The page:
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  • Gail Wong

Glasswall: Glassdoor for VCs

Updated: Mar 4

Finally - a tool that makes founders’ diligence of VCs in Asia easier! 

Techinasia recently unveiled Glasswall - think Glassdoor for VCs - and boy, it has made for some entertaining reading and eye-opening discussions in my circle.

I, for one, think it is a much-needed feedback loop that has never existed, with the intelligence that's hard for even well-connected founders/ players to come by. 

Can this catalyse a correction in bad behaviour and rebalance the skewed power dynamic in fundraising?

At a minimum, here is a mechanism for VCs to awaken to specific feedback about their shortfalls, be it punctuality, investment process, toxic firm culture. 

It may be hard for a VC to stomach at first.

Indeed, the creators acknowledge upfront that anonymous unvetted feedback is not a perfect system, open to abuse, manipulation or misinformation...

... and in the 3 weeks since Glasswall's release, there are already indications of backlash and damage control.

I hope soul-searching is also happening quietly. Whether they are willing to face the feedback and respond, the ball is now in their court - and perhaps their LPs' too. 

In some cases, it will take much more than calendar reminders to make the change. Nonetheless, I believe that discomfort always precedes growth and hope it only encourages everyone in the market to evolve.

It does beg the question - entertainment value aside, why should one care? Isn't a VC’s job simply to maximise returns for its LPs? Does it matter what their portfolio companies (or those they declined, or their employees, for that matter) think of them? 

Those familiar with my work as a personal investor, coach to founders and healer of systemic financial trauma know that I insist that: 

We have to do better. 

People do their best work when they are well, period.

Fear-based management is on its way out - and extractive industries with one-sided power distribution are ripe for disruption. Fundraising can be traumatic, for the overwhelming majority of founders.

Let's flip the question too - is it really that difficult to act like a decent human being? For too long, "it's not personal, just business" and the concept of free market and free will (founders choose to walk a high risk-reward path) have been convenient excuses for apathy.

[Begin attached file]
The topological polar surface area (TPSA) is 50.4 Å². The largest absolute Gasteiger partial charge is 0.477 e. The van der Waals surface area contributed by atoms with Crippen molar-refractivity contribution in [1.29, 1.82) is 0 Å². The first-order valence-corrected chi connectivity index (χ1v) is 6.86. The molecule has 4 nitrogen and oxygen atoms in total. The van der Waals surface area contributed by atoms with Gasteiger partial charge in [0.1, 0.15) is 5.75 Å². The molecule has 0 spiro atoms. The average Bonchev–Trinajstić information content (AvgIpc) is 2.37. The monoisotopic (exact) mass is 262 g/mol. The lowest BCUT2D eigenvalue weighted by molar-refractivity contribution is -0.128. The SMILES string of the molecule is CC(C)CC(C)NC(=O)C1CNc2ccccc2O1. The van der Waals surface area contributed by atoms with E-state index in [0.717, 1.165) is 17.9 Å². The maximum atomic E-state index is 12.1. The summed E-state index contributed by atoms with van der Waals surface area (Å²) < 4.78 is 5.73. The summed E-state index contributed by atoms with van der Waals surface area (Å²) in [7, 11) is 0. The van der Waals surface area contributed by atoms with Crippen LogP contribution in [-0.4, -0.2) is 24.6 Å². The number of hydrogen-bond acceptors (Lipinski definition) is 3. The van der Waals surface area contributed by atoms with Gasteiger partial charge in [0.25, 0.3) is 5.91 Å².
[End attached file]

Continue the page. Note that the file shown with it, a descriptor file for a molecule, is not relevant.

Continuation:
The best thing about Glasswall, in my opinion, is that the tool allows the market to highlight positive examples: founder-friendly, relationship-oriented VCs who act as true partners to the portfolio companies. It helps founders picture the gamut of what’s possible in an investor relationship. 

A small negative rumour (truthful or not) can spread like fire, but contributions such as:

  • adding true value to a portfolio company

  • acting in shareholders’ interests

  • providing counsel through market challenges

  • showing up for the next raise

don’t come overnight. When sh*t hits the fan for a portfolio company, how do the VCs on its cap table respond?

A good review is usually hard-earned through continued intention and labour over the life of an investment - and largely unacknowledged, much less rewarded. There are tough calls to be made, difficult conversations to be had, and in the mix - compassion often comes at the price of short-term gain and market perception.

There currently is little directly-attributable reward for following a commitment to do the best/right thing for all involved. And yet... there are firms who are leading the way, prepared to change needed to invest and grow inclusively.

One might say that firms that have paid less attention to their relationships than their pipeline will see the impact of Glasswall amplified by their business model. Those with strategies built on high deal flow volume or high conviction tend to generate greater rejections, with the potential to rub folks the wrong way.

But there are as many examples of firms with the same strategies who navigate this well.

In current market conditions of challenging performance and exits, perhaps the ultimate differentiator among VCs is their ability to manage a portfolio for profit and people. And here is how we can start benchmarking the latter.

For founders running the gauntlet, I hope this helps you know that for every VC that ghosts you after 5 rounds of diligence, is another that will decline you straight and kindly in the first meeting, and long after still find ways to open doors or be helpful.

At the time of publishing, Glasswall’s data is primarily for Southeast Asian VCs, with decent coverage for the rest of Asia, reflecting its creator’s media reach.


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